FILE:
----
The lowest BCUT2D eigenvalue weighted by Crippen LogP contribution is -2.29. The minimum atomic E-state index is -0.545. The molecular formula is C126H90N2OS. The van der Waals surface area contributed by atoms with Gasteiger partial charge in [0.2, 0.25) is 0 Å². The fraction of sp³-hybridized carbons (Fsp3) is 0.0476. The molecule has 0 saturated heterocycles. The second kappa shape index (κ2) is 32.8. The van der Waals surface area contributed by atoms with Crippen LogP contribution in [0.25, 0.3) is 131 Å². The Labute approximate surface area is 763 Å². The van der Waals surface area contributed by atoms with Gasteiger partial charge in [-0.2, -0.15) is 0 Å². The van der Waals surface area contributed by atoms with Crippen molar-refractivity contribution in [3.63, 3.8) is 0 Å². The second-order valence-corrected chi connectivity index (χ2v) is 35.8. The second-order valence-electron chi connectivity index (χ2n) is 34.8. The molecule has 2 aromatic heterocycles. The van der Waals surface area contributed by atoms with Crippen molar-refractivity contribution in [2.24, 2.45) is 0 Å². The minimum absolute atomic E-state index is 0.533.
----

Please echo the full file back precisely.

The lowest BCUT2D eigenvalue weighted by Crippen LogP contribution is -2.29. The minimum atomic E-state index is -0.545. The molecular formula is C126H90N2OS. The van der Waals surface area contributed by atoms with Gasteiger partial charge in [0.2, 0.25) is 0 Å². The fraction of sp³-hybridized carbons (Fsp3) is 0.0476. The molecule has 0 saturated heterocycles. The second kappa shape index (κ2) is 32.8. The van der Waals surface area contributed by atoms with Crippen LogP contribution in [0.25, 0.3) is 131 Å². The Labute approximate surface area is 763 Å². The van der Waals surface area contributed by atoms with Gasteiger partial charge in [-0.2, -0.15) is 0 Å². The van der Waals surface area contributed by atoms with Crippen molar-refractivity contribution in [3.63, 3.8) is 0 Å². The second-order valence-corrected chi connectivity index (χ2v) is 35.8. The second-order valence-electron chi connectivity index (χ2n) is 34.8. The molecule has 2 aromatic heterocycles. The van der Waals surface area contributed by atoms with Crippen molar-refractivity contribution in [2.24, 2.45) is 0 Å². The minimum absolute atomic E-state index is 0.533.